For the past five years we have had very little snow, so to have three generous falls of snow this winter has been quite a treat. I managed to have a partial running session with two trains running around the continuous circuit - a passenger train running twice and a pickup goods running down and back up the line. Shunting was kept to a minimum as the sidings were Snowbound.


In addition, I was able to run a passenger train on the circuit on New Year's Eve while we had an al fresco barbecue.



The weather forecast for the next few days is particularly awful, so it's doubtful I will be able to get out into the garden for a while. But in the meantime, I seem to have a few projects to keep me occupied indoors.



Sunday, January 24, 2021

How I converted a Bachmann Lyn loco to battery / radio control

 I have always admired the Bachmann Lyn locomotive but never been able to justify the expense of buying one. So, when one came my way at a reasonable price, I couldn't resist - and the fact it coincided with a significant birthday increased the incentive.

 

Eventually, I am going to convert it into something more appropriate for a three foot narrow gauge railway. Lyn is a model of a Baldwin locomotive which ran on the 1'11½" Lynton and Barnstaple Railway and is constructed to the unique scale of 13.8mm : 1ft - which means it's a tad too small for my 15mm : 1ft railway. I am presently studying Irish 4-4-0T locos to see if I can find one with driving wheels which match those on the Lyn - but all that is in the future. Converting the Lyn to battery r/c is a stop-gap measure as a way of familiarising myself with its construction and possibilities for later re-conversion.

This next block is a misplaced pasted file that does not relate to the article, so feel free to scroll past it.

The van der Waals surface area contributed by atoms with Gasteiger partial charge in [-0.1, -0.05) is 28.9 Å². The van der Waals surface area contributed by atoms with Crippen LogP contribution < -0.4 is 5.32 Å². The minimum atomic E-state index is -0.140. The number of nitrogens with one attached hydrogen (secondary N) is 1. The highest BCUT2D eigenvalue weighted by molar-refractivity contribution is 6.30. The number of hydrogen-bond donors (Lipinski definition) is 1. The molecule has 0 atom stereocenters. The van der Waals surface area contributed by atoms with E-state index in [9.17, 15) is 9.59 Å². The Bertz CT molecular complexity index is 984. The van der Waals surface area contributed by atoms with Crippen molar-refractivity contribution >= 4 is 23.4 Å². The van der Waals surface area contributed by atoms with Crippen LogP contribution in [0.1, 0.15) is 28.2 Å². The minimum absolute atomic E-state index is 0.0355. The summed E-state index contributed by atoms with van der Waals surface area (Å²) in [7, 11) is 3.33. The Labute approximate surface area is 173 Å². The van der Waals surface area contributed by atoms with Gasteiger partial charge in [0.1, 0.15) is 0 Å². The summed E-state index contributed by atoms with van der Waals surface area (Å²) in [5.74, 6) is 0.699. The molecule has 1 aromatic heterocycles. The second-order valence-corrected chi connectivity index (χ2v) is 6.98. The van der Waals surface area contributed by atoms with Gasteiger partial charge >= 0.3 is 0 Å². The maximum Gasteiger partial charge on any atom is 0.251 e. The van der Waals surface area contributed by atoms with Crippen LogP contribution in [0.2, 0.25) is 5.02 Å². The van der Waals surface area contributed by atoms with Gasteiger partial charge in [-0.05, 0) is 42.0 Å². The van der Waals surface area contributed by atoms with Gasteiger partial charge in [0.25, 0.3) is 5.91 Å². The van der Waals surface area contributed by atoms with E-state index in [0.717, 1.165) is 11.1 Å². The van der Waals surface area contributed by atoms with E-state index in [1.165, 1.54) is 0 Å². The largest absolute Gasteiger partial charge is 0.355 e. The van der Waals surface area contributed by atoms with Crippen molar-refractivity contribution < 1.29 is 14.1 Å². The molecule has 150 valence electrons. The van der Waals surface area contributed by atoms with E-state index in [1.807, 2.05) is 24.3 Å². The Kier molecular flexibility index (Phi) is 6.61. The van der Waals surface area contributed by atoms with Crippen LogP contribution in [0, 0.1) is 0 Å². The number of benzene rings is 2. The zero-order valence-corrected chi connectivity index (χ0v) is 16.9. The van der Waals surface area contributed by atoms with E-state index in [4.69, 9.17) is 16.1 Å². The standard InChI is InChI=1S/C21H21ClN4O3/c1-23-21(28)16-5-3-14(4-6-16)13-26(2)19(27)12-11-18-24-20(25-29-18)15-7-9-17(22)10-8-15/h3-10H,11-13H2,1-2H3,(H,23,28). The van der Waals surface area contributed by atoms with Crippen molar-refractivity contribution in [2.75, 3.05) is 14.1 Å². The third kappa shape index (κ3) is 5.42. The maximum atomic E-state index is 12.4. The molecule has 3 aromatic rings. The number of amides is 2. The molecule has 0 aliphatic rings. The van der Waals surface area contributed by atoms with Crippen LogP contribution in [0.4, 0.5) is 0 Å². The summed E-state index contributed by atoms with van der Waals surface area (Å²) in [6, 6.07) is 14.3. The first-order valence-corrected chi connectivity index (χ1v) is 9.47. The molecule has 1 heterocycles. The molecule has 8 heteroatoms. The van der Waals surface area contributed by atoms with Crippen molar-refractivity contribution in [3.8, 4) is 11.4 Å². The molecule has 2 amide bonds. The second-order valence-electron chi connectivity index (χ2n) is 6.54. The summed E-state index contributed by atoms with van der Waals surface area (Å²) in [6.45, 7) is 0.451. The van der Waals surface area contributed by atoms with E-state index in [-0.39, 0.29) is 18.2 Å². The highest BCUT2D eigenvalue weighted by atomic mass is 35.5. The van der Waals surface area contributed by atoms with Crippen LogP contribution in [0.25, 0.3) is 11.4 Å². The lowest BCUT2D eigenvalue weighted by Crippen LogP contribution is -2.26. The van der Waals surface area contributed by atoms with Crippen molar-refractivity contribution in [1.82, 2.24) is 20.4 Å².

The first stage of the conversion process was disassembly

 

Disassembly

The first job was to separate the body from the chassis. The two small domes were removed ...

.... to reveal the screws holding the body on to the motor block.

 The two screws were then removed.


The front pony truck was then removed by unscrewing its pivot screw ......

.... to give access to the screw holding the smokebox to the chassis.

This was then unscrewed so the body could be removed.

The cab was then removed by depressing the four clips which hold it in place.


The pipe on the front of the cab was prised off which a pair of pliers ......

The cab was then removed from the footplate.

 I decided to removed the side tanks as I wanted to see how much space was available. The four screws holding the tanks in place were unscrewed ......

.... and the tanks removed. Although there is some space inside the tanks, I decided not to make use of it as I wanted to retain the weights for adhesion.

 

 Rewiring the front lamp with red and white LEDs

At this stage I decided to remove the front lamp. This simply slid forwards to release the catches holding it in place.

The upper part of the lamp was prised off with the blade of a craft knife, revealing the grain of wheat bulb inside. This was removed ......